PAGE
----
Houston-based debt collector shut down
Updated On: Feb 01 2013 06:02:14 PM CST
Bullying, lying and harassing -- that's what federal investigators say one Houston man and his debt collection company were doing.
The Federal Trade Commission has shut the business down and seized all of its assets.
The company used several different names including Cole, Tanner & Wright, Debtcom, Inc, Goldman, Schwartz, Leiberman & Stein and Harris County Check Recovery.
Consumer expert Amy Davis first exposed the company last year.
Representatives of Cole, Tanner & Wright told consumers they would be arrested or their wages would be garnished if they didn’t pay up.
Charisma Anderson recorded one of the calls she received from the collection company.
"There is currently an affidavit being filed against your Social Security number," said the man on the recording.
"I felt very threatened. I felt stressed," Anderson told Davis.
She said the man calling her told her she could lose her job or go to jail if she didn't pay $1,400.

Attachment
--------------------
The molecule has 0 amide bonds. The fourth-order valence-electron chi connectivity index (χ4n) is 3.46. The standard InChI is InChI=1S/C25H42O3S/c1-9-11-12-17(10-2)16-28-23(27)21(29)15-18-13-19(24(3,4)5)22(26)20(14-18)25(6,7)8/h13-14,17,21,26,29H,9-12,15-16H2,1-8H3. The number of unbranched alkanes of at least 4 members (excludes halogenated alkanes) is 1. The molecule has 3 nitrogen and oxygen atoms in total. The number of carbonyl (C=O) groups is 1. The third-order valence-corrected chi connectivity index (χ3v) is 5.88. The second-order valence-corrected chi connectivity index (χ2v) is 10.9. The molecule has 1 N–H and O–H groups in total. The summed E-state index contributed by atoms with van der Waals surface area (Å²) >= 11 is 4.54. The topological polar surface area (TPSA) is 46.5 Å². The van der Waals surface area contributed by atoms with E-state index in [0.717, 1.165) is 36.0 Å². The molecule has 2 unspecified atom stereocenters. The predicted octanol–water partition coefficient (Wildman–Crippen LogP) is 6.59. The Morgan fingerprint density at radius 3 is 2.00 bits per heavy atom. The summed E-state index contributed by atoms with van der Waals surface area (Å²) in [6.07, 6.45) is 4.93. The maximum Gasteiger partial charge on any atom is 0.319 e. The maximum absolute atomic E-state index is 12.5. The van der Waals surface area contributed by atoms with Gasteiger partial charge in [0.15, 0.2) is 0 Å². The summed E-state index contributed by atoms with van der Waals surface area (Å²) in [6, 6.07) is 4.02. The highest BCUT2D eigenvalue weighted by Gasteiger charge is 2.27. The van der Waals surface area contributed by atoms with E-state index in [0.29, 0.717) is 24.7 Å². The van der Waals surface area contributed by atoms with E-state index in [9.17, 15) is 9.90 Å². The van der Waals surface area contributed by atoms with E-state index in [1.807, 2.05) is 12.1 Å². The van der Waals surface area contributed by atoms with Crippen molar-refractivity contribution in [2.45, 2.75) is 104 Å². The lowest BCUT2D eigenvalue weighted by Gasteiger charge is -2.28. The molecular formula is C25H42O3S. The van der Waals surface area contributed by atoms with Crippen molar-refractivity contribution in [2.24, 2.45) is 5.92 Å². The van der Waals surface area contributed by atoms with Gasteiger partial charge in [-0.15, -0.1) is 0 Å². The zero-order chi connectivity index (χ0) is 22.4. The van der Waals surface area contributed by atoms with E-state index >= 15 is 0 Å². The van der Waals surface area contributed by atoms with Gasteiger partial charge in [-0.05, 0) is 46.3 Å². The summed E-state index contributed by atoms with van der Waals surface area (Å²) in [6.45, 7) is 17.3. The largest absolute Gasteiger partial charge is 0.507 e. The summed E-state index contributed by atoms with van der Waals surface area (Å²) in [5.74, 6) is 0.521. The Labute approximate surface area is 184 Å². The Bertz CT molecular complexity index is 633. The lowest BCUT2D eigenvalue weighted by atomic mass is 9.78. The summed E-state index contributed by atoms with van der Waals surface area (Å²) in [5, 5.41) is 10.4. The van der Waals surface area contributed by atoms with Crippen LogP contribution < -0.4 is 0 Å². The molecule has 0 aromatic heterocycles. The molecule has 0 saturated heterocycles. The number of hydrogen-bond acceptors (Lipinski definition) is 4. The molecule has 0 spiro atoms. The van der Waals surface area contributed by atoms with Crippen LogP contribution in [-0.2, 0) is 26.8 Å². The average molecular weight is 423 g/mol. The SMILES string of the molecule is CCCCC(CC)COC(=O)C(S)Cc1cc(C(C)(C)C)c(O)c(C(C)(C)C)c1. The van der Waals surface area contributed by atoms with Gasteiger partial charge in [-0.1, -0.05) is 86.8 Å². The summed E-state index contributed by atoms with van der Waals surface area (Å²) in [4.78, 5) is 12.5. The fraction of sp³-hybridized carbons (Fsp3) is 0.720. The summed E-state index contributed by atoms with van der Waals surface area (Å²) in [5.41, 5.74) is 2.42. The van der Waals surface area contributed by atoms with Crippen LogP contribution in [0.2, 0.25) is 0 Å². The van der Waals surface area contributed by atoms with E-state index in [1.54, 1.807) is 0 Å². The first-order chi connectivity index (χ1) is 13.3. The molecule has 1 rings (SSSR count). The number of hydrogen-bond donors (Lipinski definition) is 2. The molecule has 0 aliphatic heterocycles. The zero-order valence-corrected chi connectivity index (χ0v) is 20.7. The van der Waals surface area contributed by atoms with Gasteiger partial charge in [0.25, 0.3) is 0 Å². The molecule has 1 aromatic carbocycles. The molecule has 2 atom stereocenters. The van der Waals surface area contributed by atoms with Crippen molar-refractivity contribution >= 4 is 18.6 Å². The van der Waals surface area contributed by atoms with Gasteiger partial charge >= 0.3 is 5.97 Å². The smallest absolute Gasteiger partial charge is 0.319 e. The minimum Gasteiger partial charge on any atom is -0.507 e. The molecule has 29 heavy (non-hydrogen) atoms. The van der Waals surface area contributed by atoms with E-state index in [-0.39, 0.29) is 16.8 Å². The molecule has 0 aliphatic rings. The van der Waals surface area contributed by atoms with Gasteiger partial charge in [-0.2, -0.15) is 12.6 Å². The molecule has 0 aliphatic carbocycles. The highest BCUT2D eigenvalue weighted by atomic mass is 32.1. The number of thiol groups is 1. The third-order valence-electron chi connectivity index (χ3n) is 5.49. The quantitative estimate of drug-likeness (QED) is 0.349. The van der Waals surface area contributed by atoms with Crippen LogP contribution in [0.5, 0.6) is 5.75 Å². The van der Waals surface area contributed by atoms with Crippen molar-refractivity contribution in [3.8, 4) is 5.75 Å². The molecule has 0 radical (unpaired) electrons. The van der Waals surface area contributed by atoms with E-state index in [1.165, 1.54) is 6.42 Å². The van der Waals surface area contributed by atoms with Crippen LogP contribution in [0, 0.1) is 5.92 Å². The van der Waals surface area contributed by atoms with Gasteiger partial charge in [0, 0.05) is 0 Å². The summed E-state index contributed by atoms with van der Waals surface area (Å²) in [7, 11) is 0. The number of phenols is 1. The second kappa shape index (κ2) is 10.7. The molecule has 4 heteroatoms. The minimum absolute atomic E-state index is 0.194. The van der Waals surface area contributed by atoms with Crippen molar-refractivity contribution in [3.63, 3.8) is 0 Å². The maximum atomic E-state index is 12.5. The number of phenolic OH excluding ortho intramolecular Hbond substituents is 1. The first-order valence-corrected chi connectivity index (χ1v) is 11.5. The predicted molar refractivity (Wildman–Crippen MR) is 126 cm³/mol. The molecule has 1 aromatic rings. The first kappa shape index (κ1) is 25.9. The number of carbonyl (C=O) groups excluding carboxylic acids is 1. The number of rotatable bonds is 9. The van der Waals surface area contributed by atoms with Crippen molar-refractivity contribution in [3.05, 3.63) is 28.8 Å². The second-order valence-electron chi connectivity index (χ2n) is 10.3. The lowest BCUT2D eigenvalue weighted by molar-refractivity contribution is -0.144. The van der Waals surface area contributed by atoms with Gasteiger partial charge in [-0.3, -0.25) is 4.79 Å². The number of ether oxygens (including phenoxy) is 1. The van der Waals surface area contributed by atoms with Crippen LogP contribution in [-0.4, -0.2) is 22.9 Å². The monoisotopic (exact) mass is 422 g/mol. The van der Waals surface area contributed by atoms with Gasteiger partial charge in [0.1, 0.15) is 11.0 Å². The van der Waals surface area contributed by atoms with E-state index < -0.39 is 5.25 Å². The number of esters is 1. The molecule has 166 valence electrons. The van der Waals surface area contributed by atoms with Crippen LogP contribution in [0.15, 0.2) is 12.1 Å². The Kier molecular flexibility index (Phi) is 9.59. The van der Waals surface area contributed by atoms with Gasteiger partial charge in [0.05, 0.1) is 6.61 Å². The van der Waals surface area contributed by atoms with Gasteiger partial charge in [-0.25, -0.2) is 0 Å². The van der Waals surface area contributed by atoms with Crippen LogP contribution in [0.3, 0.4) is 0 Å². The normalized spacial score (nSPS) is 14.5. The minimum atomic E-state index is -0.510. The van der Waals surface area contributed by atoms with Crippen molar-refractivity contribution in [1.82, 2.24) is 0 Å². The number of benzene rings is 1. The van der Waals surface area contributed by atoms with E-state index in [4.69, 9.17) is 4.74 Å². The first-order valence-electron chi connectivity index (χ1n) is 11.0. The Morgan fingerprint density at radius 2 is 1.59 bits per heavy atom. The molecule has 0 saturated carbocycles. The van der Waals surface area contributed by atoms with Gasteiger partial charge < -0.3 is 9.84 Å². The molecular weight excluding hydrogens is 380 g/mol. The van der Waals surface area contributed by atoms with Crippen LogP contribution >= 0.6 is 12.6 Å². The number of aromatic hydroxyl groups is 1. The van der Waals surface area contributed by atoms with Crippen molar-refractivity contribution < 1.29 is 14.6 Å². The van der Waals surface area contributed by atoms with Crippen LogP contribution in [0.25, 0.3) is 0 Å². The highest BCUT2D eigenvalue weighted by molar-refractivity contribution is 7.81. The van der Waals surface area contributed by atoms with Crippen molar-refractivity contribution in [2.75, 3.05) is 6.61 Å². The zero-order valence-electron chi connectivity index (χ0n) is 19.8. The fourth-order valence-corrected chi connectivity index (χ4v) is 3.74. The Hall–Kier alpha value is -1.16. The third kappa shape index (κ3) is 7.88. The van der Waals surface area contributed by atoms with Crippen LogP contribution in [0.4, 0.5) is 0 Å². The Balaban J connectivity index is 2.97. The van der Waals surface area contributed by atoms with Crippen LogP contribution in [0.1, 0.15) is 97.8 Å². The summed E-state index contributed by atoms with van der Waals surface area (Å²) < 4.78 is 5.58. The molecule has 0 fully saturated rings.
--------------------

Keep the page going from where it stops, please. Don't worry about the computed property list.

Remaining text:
"I think they wanted me to panic. I think they wanted me to say, 'Here, take all the money I have.'"
Anderson called consumer attorney Dana Karni.
"With this particular collection agency, I've had quite a few consumers call my office with that sort of complaint," Karni said.
It is against the Fair Debt Collection Practices Act for collectors to harass consumers or misrepresent who they are.
"A lot of the consumers who called me didn't know it was a collection agency. They thought it was the authorities," said Karni.
The company’s owner, Gerald Wright, lives in Houston. He is named as a defendant in the FTC's suit along with company director Starlette Foster. A temporary restraining order bans them from collection activities until the case is resolved. The FTC has also frozen the company’s assets.
If you get a call from a debt collector about a debt you don't recall, ask the company to put something in writing and send it to you to prove you owe that amount.
You should file complaints about abusive debt collectors with the Federal Trade Commission, the Better Business Bureau and the Texas Attorney General's Office. All of those agencies helped in this investigation.